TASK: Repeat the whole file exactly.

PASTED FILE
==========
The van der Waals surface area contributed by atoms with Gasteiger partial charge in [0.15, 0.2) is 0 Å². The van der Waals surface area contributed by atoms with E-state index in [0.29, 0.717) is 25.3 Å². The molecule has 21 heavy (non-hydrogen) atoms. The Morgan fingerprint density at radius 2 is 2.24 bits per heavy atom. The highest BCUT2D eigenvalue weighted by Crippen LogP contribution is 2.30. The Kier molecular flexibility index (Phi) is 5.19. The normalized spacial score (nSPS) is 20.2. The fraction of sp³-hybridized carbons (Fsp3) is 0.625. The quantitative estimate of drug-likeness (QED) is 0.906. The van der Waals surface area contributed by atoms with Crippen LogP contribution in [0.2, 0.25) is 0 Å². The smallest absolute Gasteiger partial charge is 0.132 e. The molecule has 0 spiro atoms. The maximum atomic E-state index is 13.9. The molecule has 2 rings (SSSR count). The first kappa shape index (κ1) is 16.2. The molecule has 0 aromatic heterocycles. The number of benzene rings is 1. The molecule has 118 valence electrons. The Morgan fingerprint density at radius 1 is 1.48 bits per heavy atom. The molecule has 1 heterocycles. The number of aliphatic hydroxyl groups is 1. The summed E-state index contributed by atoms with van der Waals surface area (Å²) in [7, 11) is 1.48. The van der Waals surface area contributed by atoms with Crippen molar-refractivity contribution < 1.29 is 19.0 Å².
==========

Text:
The van der Waals surface area contributed by atoms with Gasteiger partial charge in [0.15, 0.2) is 0 Å². The van der Waals surface area contributed by atoms with E-state index in [0.29, 0.717) is 25.3 Å². The molecule has 21 heavy (non-hydrogen) atoms. The Morgan fingerprint density at radius 2 is 2.24 bits per heavy atom. The highest BCUT2D eigenvalue weighted by Crippen LogP contribution is 2.30. The Kier molecular flexibility index (Phi) is 5.19. The normalized spacial score (nSPS) is 20.2. The fraction of sp³-hybridized carbons (Fsp3) is 0.625. The quantitative estimate of drug-likeness (QED) is 0.906. The van der Waals surface area contributed by atoms with Crippen LogP contribution in [0.2, 0.25) is 0 Å². The smallest absolute Gasteiger partial charge is 0.132 e. The molecule has 0 spiro atoms. The maximum atomic E-state index is 13.9. The molecule has 2 rings (SSSR count). The first kappa shape index (κ1) is 16.2. The molecule has 0 aromatic heterocycles. The number of benzene rings is 1. The molecule has 118 valence electrons. The Morgan fingerprint density at radius 1 is 1.48 bits per heavy atom. The molecule has 1 heterocycles. The number of aliphatic hydroxyl groups is 1. The summed E-state index contributed by atoms with van der Waals surface area (Å²) in [7, 11) is 1.48. The van der Waals surface area contributed by atoms with Crippen molar-refractivity contribution < 1.29 is 19.0 Å².